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Her own blood pounded loudly in her ears and her breath came in sharp, whizzing gasps. The forest whipped past her as she ran, only narrowly avoiding the many obstacles in her way. Branches whipped her across the face, the arms and left stinging scratches in their wake. From the burning sensation in the muscles of her legs, she knew she would not be able to maintain this pace much longer.
And still she heard the hoofbeats of the warhorse behind her, drawing ever closer, even as she tried to shake her pursuer off by changing direction all the time. If he caught her, she knew it would mean her death.
Finally, she skidded onto a small clearing and the hoofbeats trailed off in another direction. She stopped, desperately trying to catch her breath and shake off the numbness creeping up her legs.
As her breathing finally eased, she cast a look around the clearing.
And found herself staring at the point of an arrow.
The knight drew back the bowstring further and stepped out from the underbrush. His dark eyes surveyed the clearing quickly before returning to rest on her.
She couldn't contain a tired, humorless little chuckle as his warhorse came trotting out of the trees. Riderless.
In a gesture of defeat, she held her arms out from her body, palms facing up, to show that she would offer no resistance. Whether it would spare her life, she could not know. She had seen this knight before, the one with the dark marks on his high cheekbones and the braided hair. They called him Death among her people. He was the best fighter among the knights of the great wall, whether it be with his bow or the curved sword he carried on his back. They tried to avoid him, for to cross his path meant to die a swift death.
For the moment, though, he stayed his arrow.
They looked at each other for a long moment. She could only imagine how she would look to him.
Her blonde hair was matted with dirt, braided back, but now in horrible disarray. Blue woad stained her skin and dark tattoos marked her wrists and collarbones. His gaze lingered for a moment on the hunting knife at her hip and the quiver of arrows on her back. Her bow had been lost in the woods earlier during the chase.
The silence was unnerving, only broken by the occasional snorts and quiet whinnies of the horse.
Feeling her resolve crumble, she closed her eyes.
„If you're going to shoot me, then just do it, please."
His rough, deep voice sounded distinctly amused as he answered: „You're begging for death?"
She opened her eyes again. His face remained almost impassive, save for the small smile tugging at the corner of his lips. It was not a comforting sight.
„No", she answered. Her hands had started shaking.
He did not relax the bowstring. „What are doing here, south of the Wall?"
„Hunting", she replied evenly, though her heart pounded ever more loudly. „Better game here than in the North."
„What game? People?"
„Deer", she spat back at him. Now her entire torso was shivering, although it was a warm summer's night. „I am a hunter, not a warrior. Have no fear, Roman."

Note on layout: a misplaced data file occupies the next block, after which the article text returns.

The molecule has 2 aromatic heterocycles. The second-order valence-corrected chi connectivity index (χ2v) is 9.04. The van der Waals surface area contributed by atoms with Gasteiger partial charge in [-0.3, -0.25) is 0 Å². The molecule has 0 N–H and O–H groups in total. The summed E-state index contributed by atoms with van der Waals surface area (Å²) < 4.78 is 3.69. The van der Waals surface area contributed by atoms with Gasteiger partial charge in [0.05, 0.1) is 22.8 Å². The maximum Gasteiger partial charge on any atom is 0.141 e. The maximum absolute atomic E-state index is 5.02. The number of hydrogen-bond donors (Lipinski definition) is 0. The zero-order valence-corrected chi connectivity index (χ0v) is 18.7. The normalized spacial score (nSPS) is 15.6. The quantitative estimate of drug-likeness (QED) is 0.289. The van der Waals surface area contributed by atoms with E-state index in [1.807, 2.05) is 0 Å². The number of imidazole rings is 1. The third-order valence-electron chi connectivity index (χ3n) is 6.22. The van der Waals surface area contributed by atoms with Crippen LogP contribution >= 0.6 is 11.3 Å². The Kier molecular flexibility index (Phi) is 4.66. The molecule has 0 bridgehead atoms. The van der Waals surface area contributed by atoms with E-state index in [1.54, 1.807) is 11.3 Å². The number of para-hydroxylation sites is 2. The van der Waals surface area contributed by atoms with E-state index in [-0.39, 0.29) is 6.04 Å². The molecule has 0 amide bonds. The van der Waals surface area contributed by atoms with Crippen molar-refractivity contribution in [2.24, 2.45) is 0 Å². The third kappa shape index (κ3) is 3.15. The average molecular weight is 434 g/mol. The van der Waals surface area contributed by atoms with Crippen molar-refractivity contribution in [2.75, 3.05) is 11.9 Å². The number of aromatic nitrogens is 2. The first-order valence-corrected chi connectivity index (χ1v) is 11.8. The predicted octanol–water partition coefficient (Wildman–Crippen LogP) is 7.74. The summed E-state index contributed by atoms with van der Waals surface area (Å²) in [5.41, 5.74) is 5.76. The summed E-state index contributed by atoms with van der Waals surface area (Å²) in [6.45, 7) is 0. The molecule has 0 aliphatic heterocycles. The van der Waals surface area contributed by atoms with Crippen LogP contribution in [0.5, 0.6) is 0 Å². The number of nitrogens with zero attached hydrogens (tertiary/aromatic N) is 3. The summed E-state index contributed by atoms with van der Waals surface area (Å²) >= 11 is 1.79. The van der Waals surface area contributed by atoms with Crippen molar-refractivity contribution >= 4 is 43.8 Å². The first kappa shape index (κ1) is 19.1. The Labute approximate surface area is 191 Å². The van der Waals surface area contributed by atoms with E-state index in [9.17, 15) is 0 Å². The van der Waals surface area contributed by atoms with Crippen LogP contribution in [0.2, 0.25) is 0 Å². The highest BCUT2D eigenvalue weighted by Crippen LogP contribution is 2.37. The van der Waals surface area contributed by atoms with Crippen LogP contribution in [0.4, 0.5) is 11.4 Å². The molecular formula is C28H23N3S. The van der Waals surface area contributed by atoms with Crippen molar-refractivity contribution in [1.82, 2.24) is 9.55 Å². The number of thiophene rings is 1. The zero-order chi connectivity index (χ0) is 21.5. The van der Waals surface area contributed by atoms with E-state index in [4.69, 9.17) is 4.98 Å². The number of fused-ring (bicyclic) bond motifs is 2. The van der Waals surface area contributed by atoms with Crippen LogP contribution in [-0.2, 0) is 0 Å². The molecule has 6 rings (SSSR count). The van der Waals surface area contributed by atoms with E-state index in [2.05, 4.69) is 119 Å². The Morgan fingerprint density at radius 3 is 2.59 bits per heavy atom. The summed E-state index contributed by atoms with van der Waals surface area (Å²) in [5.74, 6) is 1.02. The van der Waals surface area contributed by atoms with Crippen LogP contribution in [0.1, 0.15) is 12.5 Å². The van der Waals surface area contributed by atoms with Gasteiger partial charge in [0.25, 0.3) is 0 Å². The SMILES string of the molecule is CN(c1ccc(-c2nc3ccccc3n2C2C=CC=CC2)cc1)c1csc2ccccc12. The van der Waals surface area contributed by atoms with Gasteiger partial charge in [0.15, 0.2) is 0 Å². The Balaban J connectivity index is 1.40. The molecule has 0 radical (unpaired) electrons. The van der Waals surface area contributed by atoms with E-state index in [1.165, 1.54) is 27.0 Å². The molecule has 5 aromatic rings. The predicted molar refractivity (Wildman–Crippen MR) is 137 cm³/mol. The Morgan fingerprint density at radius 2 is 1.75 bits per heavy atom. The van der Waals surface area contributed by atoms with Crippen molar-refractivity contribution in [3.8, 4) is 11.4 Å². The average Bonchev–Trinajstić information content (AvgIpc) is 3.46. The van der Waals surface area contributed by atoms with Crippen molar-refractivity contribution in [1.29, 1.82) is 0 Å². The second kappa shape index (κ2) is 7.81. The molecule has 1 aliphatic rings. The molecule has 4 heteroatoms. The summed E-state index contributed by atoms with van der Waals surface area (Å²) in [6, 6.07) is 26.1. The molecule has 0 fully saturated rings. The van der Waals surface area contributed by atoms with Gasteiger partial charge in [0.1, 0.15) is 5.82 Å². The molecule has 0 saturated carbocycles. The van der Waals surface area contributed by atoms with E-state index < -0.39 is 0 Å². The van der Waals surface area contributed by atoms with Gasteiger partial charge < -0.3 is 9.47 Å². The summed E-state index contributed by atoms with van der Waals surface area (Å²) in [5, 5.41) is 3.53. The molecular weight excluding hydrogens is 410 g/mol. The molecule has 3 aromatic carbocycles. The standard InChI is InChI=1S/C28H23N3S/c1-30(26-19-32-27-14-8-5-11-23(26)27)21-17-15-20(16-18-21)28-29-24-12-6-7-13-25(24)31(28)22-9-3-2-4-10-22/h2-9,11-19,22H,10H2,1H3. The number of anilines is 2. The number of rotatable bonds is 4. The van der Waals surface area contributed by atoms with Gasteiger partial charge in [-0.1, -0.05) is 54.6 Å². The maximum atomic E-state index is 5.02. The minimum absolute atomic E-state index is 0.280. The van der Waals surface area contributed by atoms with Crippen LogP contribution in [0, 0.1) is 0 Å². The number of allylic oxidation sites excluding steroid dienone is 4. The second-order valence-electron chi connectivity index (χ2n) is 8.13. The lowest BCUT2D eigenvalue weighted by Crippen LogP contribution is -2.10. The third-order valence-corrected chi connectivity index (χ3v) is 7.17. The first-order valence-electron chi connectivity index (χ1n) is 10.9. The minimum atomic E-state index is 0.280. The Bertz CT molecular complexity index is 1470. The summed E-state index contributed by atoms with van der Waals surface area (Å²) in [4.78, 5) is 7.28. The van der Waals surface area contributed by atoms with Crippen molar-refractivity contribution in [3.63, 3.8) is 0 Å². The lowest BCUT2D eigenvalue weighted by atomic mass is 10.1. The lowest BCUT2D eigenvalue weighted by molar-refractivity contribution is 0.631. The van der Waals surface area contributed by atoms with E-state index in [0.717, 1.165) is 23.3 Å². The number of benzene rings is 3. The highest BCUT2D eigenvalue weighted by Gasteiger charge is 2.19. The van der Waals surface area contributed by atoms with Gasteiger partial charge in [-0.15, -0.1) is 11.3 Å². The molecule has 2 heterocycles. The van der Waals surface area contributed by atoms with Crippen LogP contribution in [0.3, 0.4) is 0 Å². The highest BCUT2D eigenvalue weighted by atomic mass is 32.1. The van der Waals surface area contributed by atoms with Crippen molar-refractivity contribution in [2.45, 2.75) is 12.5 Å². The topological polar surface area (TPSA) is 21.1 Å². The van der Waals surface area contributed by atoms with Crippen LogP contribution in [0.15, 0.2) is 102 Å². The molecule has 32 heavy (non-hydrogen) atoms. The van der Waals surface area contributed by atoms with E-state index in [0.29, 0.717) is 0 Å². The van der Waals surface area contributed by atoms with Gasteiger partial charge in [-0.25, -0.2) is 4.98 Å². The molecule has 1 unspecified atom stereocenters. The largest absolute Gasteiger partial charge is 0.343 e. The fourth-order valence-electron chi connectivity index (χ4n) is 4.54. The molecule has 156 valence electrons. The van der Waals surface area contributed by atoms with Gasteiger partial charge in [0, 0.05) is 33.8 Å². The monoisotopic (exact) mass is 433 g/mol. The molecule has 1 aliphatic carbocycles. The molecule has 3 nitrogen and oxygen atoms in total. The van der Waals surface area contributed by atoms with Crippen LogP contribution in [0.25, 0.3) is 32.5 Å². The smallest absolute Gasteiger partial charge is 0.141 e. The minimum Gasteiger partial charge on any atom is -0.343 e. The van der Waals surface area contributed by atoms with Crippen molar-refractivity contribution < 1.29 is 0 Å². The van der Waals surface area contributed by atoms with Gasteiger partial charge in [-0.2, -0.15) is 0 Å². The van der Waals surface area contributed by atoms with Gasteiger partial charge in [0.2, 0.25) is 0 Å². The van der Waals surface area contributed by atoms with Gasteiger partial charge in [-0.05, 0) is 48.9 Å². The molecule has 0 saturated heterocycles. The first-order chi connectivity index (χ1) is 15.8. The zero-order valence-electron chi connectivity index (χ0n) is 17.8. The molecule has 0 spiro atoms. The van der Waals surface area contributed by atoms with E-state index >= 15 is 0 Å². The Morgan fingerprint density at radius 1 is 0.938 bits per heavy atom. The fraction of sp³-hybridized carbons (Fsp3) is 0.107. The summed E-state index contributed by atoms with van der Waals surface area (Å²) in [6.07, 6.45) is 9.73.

His expression changed from indifference to anger in a heartbeat.
„I am no Roman!" he growled.
„Then I am not your enemy! What reason do you have to kill me?" Her own voice sounded feeble in her ears and the derisive little smile once more curling his lips showed that he felt likewise.
„Doesn't take many reasons for me to kill a Woad."
He still had neither lowered the bow, nor released the arrow. She tried once more, her every heartbeat a reminder of how fragile life was.
„My name is Caillean."
He relaxed the bowstring a little and shook the shaggy dark hair out of his striking eyes. He had the beauty of a predator, she thought, not unlike the hawk one often saw with him.
„Do you think it matters to me to know the name of the person I kill?" he asked her, but there was a teasing edge to his soft growl.
„No", she replied, dropping her arms to her sides, „but perhaps you'll bury me. And I for one like to know the names of the people I lay in their graves. Just in case I should ever dig yours... what is your name?"
He lowered his bow and the relief made Caillean so weak-kneed that she almost fell to the ground.
His capitvating gaze, however, held her upright as if he had grasped her shoulder.
„Tristan", he answered after a moment of silence. „My name is Tristan."
„Tristan", she repeated, trying the name for herself. „A proud name, befitting a mighty warrior. Will you let me go, then?"
He took a few steps closer to her and it felt as if she was near a bonfire. Then he once more drew his bow and a moment later, an arrow thudded into the ground before her.
„Looks like I shot and missed, eh? Better run then."
Caillean hesitated a moment, then she bent down, pulled the arrow out of the ground and tucked it into her own quiver.
„I won't forget this, Tristan, knight of the Wall," she promised quietly. They shared another glance and he nodded once.
„Neither will I. Caillean."
She watched him as he turned away from her, mounted his horse and made to leave.
Before he disappeared into the darkness of the forest, he turned around and looked back at her over his shoulder. She raised her hand in farewell, and although he made no gesture in return, she knew in that moment that they would meet again.
...to be continued...